NIC so you just put in an IP address and away you go – very simple to install
and operate anywhere on a network.

HID also has some
next-gen stuff that will be coming our way soon. I discover the Smart Touch
biometric/MiFARE, DESFire card reader. I discover that iClass is being extended
so one iClass platform will cover MiFARE, DESFire, MiFARE Plus, DESFire EV-1,
iClass, HID prox and Indala readers with new config options allowing less stock
to be carried while flexible functions meet multiple user demands.

A really
important pending new product from HID was Edge Evo which is being released at
the end of the year – HID was giving the local market a taste of this new
IP-based access solution pre-release. It’s an advance on the existing Edge
product, which itself takes distributed intelligence out to the door.

What’s changed is
the form factor and the security of the product. There’s a single and dual door
controller version of Edge Evo. With Evo you can use all Hi-O devices or all
conventional devices. There’s a Hi-O bus connecting all the devices together.
There’s a PoE Hi-O compatible Edge Reader and it’s possible to add Hi-O button,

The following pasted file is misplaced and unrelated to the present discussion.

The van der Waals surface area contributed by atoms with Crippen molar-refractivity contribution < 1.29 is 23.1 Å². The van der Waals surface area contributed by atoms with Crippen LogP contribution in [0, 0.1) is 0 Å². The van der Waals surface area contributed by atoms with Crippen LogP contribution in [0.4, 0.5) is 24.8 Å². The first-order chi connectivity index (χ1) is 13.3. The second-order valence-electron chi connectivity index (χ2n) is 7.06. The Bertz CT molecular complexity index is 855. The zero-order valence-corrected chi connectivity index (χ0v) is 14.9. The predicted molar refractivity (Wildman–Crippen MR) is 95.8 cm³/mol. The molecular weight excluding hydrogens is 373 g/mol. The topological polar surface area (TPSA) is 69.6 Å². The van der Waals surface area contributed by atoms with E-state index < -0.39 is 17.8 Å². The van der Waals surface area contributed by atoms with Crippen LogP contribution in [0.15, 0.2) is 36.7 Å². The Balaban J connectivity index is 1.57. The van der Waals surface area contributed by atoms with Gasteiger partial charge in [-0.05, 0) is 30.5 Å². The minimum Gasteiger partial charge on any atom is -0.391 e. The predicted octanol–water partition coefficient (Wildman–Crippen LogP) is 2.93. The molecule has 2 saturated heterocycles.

locks. You can handle the system with a web browser or with HID’s OPIN
software.

C.R. Kennedy’s
stand carries a number of new products including the new VideoNetBox and the
DMX1600 we review last mongth. Both are very tidy in real life. Coolest of all
on the C.R. Kennedy stand was the new Semsy 3 VMS. It’s the first time this
product has been shown in Australia. There’s an all new look to this product
and it has a stack of cool new features. The new version is designed to be more
functional with novel use of thumbnail searches, background backups and the
ability to transfer image streams between screens.

Semsy 3 is a
fluid solution with so many options – so much intrinsic sculpting possible,
that nailing down functions in the old way is hard to do. As industry types
know, Semsy is designed to support the extremely challenging environments faced
in casino environments with thousands of inputs running live to monitors and to
storage and this latest version takes that functionality up a big notch.

Omega was flat
out showing off video analytics built into its IP cameras at Security 2010. All
these affordable Omega IP cameras have the equivalent of 600 lines resolution
as well as sporting video analytics.

There are seven
different characteristics to the video analytics. Entering, left over, missing,
size, speed, direction. Bringing this functionality to life is software that
uses input from the analytics to display statistics of events picked up by the
cameras.

Omega also has an
analytics server. There is also a PoE IR vandal resistant camera on the stand